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Court rules professor’s notes not relevant in libel trial

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  1. Protecting Sources and Materials

    NMU         WASHINGTON         Confidentiality/Privilege         Feb 7, 2001    

Court rules professor’s notes not relevant in libel trial

  • Appellate court dodges issue of whether the state recognizes a reporter’s privilege for nonconfidential information.

A Washington state appeals court has ruled that interview notes of a university professor were not relevant to a defamation action brought in Arizona. The court reversed a trial court order to disclose the notes.

The Washington Court of Appeals ruled on Feb. 5 that the trial court judge improperly neglected to inspect the notes to determine their relevance. The appellate court then inspected the notes and found them irrelevant.

The defamation lawsuit arose after University of Washington professor Doug Underwood wrote a story for Columbia Journalism Review in January 1998 about competing corporate and journalistic interests at newspapers, which included a discussion of staff layoffs at The Arizona Republic and Phoenix Gazette. Reporters told Underwood that they had been told their reporting was interfering with the newspaper’s corporate interests, but an Underwood also quoted an editor, Steve Knickmeyer, who said that most of those laid off were “fat, lazy, incompetent and slow.”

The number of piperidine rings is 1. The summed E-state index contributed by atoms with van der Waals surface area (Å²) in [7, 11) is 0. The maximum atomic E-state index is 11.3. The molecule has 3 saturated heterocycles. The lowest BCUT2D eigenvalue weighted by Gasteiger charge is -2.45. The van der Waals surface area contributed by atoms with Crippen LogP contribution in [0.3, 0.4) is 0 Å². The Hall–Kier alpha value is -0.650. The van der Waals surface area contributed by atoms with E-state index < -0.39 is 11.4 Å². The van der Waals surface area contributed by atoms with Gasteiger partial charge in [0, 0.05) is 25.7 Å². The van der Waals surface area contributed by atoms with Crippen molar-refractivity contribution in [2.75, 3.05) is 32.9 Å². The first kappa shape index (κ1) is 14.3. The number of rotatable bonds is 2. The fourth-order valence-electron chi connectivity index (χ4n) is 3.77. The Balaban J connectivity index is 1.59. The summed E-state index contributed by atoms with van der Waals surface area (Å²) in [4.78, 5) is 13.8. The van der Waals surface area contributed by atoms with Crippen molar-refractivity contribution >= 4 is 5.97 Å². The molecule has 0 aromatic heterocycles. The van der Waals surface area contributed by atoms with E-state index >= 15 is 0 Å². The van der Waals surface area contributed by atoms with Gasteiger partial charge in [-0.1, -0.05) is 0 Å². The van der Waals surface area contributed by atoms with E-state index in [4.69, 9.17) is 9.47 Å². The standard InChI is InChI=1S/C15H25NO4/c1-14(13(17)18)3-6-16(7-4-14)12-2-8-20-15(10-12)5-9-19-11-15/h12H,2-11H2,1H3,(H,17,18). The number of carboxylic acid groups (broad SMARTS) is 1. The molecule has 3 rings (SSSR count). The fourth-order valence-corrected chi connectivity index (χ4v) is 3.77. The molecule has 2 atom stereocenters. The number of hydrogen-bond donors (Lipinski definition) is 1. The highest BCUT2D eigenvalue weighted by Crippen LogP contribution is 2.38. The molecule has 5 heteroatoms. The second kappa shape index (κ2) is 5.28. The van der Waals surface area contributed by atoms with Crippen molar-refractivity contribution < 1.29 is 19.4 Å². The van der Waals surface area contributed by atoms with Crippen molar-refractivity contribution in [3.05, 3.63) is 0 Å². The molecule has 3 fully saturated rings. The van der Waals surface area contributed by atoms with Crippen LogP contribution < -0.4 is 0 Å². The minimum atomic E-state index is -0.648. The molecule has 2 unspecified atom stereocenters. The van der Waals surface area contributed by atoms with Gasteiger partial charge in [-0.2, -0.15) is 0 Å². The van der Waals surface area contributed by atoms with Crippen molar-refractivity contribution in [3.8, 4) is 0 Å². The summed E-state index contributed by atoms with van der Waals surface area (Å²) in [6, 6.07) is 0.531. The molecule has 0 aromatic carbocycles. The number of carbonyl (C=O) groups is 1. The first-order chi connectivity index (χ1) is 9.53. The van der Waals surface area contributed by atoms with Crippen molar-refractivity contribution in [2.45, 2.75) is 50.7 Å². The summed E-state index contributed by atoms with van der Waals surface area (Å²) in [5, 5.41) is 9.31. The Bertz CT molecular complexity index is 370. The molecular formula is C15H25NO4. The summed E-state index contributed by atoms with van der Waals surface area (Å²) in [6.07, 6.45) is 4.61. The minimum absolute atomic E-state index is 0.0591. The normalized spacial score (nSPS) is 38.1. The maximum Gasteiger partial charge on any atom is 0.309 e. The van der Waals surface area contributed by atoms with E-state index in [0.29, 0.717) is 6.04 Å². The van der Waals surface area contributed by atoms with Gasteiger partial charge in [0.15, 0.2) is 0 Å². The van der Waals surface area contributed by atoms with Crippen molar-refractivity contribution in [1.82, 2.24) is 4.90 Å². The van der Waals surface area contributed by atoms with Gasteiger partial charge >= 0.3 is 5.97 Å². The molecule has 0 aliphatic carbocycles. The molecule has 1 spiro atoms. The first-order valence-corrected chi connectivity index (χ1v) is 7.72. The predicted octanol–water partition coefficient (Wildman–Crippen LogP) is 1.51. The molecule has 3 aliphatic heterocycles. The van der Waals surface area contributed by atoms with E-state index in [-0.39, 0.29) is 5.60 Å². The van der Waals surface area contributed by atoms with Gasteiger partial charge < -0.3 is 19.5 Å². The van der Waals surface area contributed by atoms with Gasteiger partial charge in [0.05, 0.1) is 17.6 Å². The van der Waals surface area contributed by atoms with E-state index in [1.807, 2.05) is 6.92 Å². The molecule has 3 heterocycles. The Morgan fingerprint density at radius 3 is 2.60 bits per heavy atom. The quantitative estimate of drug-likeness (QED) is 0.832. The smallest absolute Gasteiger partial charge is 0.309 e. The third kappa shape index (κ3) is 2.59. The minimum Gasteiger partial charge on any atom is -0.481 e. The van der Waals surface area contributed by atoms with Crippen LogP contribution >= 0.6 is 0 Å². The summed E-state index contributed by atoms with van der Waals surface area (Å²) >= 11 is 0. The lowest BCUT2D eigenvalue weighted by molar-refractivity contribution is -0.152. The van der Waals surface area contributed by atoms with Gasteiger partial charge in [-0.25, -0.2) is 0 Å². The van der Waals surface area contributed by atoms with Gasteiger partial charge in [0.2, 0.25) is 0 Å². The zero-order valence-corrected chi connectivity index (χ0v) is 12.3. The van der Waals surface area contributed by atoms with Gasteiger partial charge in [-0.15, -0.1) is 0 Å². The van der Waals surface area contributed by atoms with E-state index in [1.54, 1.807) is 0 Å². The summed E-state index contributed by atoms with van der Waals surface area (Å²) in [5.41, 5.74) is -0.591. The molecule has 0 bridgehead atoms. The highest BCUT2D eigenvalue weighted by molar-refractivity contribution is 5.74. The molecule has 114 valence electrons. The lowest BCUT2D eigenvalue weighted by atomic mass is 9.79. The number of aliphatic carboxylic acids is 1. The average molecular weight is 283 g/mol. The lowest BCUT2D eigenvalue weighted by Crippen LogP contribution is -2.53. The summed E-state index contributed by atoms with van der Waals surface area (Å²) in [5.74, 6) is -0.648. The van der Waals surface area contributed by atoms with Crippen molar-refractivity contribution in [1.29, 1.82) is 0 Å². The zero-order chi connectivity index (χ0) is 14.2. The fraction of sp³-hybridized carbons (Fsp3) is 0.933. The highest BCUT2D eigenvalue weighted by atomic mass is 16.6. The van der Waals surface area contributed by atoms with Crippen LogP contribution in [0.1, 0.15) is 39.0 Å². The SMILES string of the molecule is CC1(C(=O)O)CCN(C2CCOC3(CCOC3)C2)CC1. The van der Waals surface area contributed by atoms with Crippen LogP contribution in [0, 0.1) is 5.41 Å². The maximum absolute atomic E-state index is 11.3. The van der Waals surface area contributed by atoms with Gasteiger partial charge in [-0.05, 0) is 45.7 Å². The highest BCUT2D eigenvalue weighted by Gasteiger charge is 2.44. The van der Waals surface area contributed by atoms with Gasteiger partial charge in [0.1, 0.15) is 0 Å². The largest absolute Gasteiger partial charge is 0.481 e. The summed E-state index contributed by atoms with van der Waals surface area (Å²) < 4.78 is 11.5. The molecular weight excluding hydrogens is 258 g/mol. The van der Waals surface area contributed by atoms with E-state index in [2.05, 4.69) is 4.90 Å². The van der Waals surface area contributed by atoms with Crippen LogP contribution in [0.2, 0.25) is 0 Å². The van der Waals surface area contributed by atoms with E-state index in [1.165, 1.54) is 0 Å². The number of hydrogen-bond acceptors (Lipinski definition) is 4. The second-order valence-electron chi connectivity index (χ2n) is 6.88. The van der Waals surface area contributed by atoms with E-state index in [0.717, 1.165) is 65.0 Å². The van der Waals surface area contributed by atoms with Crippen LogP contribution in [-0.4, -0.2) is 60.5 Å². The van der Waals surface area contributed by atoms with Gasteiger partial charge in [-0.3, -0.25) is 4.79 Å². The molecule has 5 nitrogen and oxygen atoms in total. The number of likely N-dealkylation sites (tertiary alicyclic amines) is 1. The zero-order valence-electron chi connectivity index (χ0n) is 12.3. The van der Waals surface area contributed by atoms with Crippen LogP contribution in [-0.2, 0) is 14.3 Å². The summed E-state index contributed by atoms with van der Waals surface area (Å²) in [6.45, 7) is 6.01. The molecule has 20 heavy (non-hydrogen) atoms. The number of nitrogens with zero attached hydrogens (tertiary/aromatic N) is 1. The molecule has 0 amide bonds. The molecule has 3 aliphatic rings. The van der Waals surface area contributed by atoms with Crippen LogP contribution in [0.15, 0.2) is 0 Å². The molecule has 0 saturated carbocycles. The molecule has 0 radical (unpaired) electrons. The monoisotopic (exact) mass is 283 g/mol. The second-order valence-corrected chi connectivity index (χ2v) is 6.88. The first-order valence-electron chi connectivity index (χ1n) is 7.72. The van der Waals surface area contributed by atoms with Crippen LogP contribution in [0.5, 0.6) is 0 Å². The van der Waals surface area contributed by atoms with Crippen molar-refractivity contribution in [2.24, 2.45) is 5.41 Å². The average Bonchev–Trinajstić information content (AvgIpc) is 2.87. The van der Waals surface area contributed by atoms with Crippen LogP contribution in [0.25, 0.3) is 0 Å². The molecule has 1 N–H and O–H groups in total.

The reporters sued in Arizona and arranged for an out-of-state subpoena to be served on Underwood in Washington. The motion to quash the subpoena was heard in Washington.

The trial court recognized a reporter’s privilege to prevent the subpoena for nonconfidential material, but ultimately decided it did not protect Underwood because his notes were relevant to the trial. As a result, the court ordered the professor to produce the notes. The trial court’s order in April 2000 was stayed pending the appeal.

In a friend-of-the-court brief to the Washington Court of Appeals, the Reporters Committee for Freedom of the Press urged the court to not only recognize a journalist’s right to protect his or her nonconfidential material, but also apply it to the case. The court never reached the issue because it ruled only on the issue of whether the material was relevant evidence.

“After a careful review of the notes we conclude that they have no relevance to clarifying possible discrepancies in the testimony of Knickmeyer and Underwood,” the court wrote in its unpublished opinion. “The notes provide no additional information regarding the context in which Knickmeyer’s statements were made nor do they identify any specific persons or groups to whom Knickmeyer’s statements might refer.”

(Azula v. Underwood; Media Counsel: Bruce E.H. Johnson, Davis Wright Tremaine, Seattle) DB

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© 2001 The Reporters Committee for Freedom of the Press

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